Synopsis: Lucy meets the Magician. Aslan leaves. Lucy sees the Duffers for the first time. The others meet the Magician. The Dawn Treader leaves the island.
Coriakin wears a ‘chaplet of oak leaves’. Chaplet is a medieval word for a garland worn on the head, which also appears in heraldry (for example in the Irish name O’Hara’s crest). It is also a type of prayer which uses prayer beads. A chaplet of oak is also known as a civic crown, which was worn in Roman times. It was a distinguished military decoration which entitled the wearer to a place in the senate.
Why is Coriakin’s house ‘the least’ of Aslan’s ‘houses’? Where are his other houses? What’s the hierarchy?
Coriakin talks about ‘rough magic’. These words are taken from Shakespeare’s The Tempest. I’m not overly familiar with this particular play, but this link gives further detail: http://www.enotes.com/homework-help/why-does-prospero-call-his-art-rough-magic-act-5-252652
Aslan tells Lucy that he calls ‘all times soon’. This fits in with Lewis’ discussion of God existing outside ‘time’ as we understand it. (He mentions this in Mere Christianity in order to try to explain how God could listen to multiple prayers at once.)
Coriakin reminds us of something we’ve known since LWW – Aslan is not a ‘tame lion’.
How does Coriakin know about British food? What else does he know about our world? Do other stars know these things?
Once my re-read of the Chronicles is complete, one of the other projects I’m hoping to begin is cooking and eating all the meals described in the books. The magician’s food here sounds like it would make a very pleasant lunch. The Magician only has bread and wine – is this a nod to Holy Communion?
The Magician’s instruments fall into two categories. Some are based on real things. An astrolabe is a navigational aid used in ancient and medieval times. An orrery is a mechanical model of the solar system (they also feature in the Harry Potter films and books). A chronoscope is an instrument to precisely measure small intervals of time. The other instruments are slightly different. The theodolind sounds like a theodolite (a surveying instrmuent) but may be named after a Lombard Queen of the Sixth Century. A choriambus sounds like a real machine, but is in fact a type of Greek poetic meter, and David Downing suggests in his book ‘Into the Wardrobe’ that a poisemeter is another play on words, being a fictitious machine for measuring poetic rhythms. Lewis seems to have enjoyed putting this list together.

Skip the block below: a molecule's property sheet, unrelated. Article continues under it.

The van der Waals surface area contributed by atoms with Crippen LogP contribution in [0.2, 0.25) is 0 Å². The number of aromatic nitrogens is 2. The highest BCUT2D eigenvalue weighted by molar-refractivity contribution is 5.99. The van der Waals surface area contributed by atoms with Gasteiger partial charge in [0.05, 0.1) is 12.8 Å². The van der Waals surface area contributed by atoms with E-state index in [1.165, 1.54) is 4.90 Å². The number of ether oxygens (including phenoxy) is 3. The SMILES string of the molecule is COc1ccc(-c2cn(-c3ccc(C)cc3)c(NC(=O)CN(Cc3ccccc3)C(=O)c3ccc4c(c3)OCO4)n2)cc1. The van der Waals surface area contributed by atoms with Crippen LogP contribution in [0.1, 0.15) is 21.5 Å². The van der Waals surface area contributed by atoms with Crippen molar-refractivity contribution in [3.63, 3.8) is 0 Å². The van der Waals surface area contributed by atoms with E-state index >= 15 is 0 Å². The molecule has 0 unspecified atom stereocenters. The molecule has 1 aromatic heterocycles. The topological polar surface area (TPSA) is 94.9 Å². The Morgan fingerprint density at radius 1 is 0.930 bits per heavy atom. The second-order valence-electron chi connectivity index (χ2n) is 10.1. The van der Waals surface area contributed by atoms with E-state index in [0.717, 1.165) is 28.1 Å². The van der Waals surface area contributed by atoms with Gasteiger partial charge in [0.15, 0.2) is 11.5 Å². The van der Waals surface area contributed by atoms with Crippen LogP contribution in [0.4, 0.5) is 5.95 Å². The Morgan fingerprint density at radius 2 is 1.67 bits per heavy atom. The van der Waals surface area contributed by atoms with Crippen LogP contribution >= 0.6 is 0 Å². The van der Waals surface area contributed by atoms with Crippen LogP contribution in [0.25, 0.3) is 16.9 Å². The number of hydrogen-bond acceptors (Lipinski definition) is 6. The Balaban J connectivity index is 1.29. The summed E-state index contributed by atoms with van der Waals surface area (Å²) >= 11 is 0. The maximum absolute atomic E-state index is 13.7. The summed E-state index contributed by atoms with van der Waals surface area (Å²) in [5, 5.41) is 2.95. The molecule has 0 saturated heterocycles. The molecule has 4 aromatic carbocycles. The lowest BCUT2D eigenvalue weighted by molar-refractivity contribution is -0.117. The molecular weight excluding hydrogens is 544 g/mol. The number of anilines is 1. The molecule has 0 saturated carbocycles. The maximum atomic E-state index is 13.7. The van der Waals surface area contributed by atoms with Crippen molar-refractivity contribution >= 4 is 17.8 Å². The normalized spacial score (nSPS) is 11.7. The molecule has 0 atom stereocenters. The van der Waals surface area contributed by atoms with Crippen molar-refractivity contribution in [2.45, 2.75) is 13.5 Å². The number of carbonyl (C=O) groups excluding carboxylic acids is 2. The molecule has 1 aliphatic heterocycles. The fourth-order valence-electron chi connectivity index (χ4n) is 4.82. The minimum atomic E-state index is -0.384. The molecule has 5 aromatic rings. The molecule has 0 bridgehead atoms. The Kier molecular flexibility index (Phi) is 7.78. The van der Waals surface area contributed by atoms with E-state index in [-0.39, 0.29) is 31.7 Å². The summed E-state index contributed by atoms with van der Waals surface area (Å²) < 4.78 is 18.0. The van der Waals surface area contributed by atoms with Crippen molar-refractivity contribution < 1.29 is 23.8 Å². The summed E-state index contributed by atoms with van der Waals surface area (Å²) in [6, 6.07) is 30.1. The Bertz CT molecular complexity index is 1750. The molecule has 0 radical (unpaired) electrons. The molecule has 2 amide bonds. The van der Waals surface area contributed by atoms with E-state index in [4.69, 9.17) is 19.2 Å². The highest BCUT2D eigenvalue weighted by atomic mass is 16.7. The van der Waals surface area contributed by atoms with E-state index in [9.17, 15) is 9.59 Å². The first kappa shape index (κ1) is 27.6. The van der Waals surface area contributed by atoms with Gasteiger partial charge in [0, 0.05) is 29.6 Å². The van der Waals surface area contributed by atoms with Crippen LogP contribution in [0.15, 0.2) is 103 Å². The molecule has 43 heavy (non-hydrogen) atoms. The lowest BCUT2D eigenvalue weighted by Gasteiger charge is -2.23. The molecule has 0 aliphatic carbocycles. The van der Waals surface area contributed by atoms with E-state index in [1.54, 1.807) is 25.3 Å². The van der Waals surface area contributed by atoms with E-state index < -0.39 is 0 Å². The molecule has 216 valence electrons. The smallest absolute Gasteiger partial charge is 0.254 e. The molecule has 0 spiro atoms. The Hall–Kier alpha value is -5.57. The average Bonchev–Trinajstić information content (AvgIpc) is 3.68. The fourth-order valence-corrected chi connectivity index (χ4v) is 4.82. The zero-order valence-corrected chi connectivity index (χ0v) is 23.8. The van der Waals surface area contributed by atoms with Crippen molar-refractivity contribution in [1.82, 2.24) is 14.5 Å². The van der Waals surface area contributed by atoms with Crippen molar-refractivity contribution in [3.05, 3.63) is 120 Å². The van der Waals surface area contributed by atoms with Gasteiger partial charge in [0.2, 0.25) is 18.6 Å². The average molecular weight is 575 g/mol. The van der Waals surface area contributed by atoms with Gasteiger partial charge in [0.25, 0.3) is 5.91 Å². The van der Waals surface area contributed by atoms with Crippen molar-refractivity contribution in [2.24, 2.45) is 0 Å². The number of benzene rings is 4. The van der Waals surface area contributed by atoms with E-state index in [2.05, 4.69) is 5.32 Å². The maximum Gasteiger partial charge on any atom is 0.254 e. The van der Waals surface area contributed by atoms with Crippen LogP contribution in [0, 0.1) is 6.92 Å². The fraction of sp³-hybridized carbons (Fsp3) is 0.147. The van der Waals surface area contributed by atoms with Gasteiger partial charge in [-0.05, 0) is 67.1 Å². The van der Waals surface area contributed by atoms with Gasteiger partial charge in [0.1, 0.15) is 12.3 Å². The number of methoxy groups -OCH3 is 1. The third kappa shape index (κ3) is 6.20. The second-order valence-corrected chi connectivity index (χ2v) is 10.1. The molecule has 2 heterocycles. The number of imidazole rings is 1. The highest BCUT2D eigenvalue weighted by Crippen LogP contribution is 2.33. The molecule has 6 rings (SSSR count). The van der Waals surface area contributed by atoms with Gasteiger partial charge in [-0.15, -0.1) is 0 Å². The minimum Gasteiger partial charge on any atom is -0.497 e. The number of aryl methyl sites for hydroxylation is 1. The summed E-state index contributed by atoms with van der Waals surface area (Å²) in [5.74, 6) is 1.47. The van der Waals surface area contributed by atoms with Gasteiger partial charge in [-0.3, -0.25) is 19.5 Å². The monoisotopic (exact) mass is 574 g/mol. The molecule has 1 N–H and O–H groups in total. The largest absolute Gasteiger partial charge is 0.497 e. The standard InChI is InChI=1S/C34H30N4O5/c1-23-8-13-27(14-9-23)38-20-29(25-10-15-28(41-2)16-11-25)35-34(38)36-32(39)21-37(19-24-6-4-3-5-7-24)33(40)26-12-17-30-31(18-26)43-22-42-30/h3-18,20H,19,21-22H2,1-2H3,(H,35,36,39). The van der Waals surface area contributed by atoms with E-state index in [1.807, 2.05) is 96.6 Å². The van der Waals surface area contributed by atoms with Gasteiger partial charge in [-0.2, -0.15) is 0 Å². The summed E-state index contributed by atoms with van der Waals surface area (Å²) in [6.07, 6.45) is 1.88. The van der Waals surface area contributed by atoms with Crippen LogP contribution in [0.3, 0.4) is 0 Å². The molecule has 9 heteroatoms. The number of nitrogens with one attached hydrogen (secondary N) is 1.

When I was young I found the Duffers hilarious, particularly when they were mistaken for large mushrooms by Lucy. Now I’m less amused by this section, but I suspect that’s just down to my age! Why did the Magician make them only have one leg? What was the purpose of it?
Monopods (literal meaning: one foot) are not inventions of Lewis himself. Also known as skiapods (shadow foot), these mythical humanoids have been described and discussed in literature from Ancient Greece and Rome (including Pliny). This continued into the Middle Ages, with references in works by St Augustine – who wondered whether they were descended from Adam – and in the Hereford Mappa Mundi. They were always said to live somewhere far away, such as India.
Only Reepicheep could address the cowardly and spectacularly idiotic Dufflepuds as ‘worthy and intelligent’.
The magic used to create the map of the voyage so far sounds beautiful. I would love a copy of that map! We are told it now hangs in the Chamber of Instruments at Cair Paravel. This raises two questions for me. Firstly, what other treasures and interesting items are in there? Secondly, when we are told that Caspian lives at Cair Paravel, exactly what does this mean? Last time we saw Cair Paravel it was a deserted, overgrown ruin on a small island. Has it been rebuilt? Is it still on the island? Or has a new castle been created nearby which is called Cair Paravel?